Because the avaricious monk is so fired with desire for private wealth he will never be able to live at peace in a monastery or under a rule. When like a wolf the demon has snatched him from the fold and separated him from the Hock, he makes ready to devour him; he sets-him to work day and night in his cell on the very tasks which he complained of doing at fixed times in the monastery. But the demon does not allow him to keep the regular prayers or norms of fasting or orders of vigil. Having bound him fast in the madness of avarice, he persuades him to devote all his effort to his handicraft.
There are three forms of this sickness, all of which are equally condemned by the Holy Scriptures and the teaching of the Fathers. The first induces those who were poor to acquire and save the goods they lacked in the world. The second compels those who have renounced worldly goods by offering them to God, to have regrets and to seek after them again. A third infects a monk from the start with lack of faith and ardor, so preventing his complete detachment from worldly things, producing in him a fear of poverty and distrust in God’s providence and leading him to break the promises he made when he renounced the world.
Examples of these three forms of avarice are, as I have said, condemned in Holy Scripture. Gehazi wanted to acquire property which he did not previously possess, and therefore never received the prophetic grace which his teacher had wished to leave him in the place of an inheritance. Because of the prophet’s curse he inherited incurable leprosy instead of a blessing (cf. 2 Kgs. 5:27). And Judas, who wished to acquire money which he had previously abandoned on following Christ, not only lapsed so far as to betray the Master and lose his place in the circle of the apostles; he also put an end to his life in the flesh through a violent death (cf. Matt. 27:5). Thirdly, Ananias and Sapphira were condemned to death by the Apostle’s word when they kept back something of what they had acquired (cf. Acts 5:1-10). Again, in Deuteronomy Moses is indirectly exhorting those who promise to renounce the world, and who then retain their earthly possessions because of the fear that comes from lack of faith, when he says: ‘What man is there that is fearful and faint-hearted? He shall not go out to do battle; let him return to his house, lest his brethren’s heart faint as well as his heart’ (cf. Deut. 20:8). Could anything be clearer or more certain than this testimony? Should not we who have left the world learn from these examples to renounce it completely and in this state go forth to do battle? We should not turn others from the perfection taught in the Gospels and make them cowardly because of our own hesitant and feeble start.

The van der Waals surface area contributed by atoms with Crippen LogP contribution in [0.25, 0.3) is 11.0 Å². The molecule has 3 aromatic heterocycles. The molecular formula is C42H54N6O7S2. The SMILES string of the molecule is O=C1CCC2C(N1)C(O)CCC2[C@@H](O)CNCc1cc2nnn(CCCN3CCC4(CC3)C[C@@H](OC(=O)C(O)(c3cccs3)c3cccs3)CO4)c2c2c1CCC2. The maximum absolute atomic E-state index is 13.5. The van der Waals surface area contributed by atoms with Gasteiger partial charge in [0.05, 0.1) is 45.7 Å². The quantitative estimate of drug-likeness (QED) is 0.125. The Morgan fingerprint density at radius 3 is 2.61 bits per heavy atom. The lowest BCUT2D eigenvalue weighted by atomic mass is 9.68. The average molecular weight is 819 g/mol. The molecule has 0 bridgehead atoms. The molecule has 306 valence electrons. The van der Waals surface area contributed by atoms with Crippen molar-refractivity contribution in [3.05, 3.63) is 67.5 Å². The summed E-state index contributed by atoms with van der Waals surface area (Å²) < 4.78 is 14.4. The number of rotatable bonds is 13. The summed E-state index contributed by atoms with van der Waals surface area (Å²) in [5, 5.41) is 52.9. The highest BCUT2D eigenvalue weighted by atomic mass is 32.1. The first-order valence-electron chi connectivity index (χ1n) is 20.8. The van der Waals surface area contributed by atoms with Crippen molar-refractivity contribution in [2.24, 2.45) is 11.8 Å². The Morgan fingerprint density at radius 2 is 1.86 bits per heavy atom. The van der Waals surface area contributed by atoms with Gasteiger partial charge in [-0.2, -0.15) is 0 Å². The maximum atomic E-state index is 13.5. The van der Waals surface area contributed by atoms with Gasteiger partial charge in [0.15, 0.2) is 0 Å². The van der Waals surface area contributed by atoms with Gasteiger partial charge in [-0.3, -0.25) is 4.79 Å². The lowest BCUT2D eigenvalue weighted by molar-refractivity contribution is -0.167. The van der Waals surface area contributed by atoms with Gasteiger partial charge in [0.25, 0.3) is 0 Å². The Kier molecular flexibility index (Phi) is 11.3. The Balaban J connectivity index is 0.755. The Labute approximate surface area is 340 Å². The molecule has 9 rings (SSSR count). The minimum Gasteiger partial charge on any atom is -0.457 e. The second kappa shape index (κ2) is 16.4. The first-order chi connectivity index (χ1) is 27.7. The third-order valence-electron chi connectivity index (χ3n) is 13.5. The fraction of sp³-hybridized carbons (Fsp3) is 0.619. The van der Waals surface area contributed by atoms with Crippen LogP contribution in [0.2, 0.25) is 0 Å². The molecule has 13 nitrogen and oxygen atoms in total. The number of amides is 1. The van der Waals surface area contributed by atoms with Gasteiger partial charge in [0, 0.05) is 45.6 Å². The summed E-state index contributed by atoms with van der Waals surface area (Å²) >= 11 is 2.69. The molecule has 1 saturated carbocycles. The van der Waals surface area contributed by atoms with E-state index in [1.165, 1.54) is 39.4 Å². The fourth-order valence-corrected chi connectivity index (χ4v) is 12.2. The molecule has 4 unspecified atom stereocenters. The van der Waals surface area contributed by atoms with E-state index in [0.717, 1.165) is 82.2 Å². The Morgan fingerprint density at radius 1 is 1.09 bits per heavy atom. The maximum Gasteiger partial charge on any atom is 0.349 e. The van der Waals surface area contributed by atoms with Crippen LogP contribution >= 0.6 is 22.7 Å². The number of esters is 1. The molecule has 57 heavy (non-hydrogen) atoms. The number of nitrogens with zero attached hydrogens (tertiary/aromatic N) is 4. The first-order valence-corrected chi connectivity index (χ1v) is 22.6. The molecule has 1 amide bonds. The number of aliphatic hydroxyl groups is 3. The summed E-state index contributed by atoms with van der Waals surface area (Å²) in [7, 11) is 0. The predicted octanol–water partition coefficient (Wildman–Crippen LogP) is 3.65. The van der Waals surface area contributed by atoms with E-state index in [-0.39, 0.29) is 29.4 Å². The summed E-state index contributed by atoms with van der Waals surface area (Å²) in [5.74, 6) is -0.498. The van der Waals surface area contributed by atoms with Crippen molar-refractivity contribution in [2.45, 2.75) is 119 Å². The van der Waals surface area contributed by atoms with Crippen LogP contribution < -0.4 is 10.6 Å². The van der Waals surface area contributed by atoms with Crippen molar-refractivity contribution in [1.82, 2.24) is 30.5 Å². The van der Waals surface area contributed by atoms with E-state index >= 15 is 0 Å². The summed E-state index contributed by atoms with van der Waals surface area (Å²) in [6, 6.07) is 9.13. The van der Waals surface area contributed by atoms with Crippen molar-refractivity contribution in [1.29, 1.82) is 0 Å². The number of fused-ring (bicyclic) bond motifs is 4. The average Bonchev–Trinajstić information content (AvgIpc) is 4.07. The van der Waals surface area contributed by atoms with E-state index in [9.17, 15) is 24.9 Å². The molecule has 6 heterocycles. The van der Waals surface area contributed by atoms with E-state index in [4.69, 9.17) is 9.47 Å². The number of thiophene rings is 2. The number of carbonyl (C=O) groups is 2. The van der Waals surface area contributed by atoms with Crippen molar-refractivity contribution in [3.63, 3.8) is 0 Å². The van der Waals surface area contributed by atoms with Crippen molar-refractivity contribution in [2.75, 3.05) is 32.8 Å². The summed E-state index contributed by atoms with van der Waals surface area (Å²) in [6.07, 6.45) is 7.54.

Some, impelled by their own deceit and avarice, distort the meaning of the scriptural statement, ‘It is more blessed to give than to receive’ (Acts 20:35). They do the same with the Lord’s words when He says, ‘If you want to be perfect, go and sell all you have and give to the poor, and you will have treasure in heaven; and come and follow Me’ (Matt. 19:21). They judge that it is more blessed to have control over one’s personal wealth, and to give from this to those in need, than to possess nothing at all. They should know, however, that they have not yet renounced the world or achieved monastic perfection so long as they are ashamed to accept for Christ’s sake the poverty of the Apostle and to provide for themselves and the needy through the labor of their hands (cf. Acts 20:34); for only in this way will they fulfill the .monastic profession and be glorified with the Apostle. Having distributed their former wealth, let them fight the good fight with Paul ‘in hunger and thirst . . . in cold and nakedness’ (2 Cor. 11:27). Had the Apostle thought that the possession of one’s former wealth was more necessary for perfection, he would not have despised his official status as a Roman citizen (cf. Acts 22:25). Nor would those in Jerusalem have sold their houses and fields and given the money they got from them to the apostles (cf. Acts 4: 34-35), had they felt that the apostles considered it more blessed to live off one’s own possessions than from one’s labor and the offerings of the Gentiles.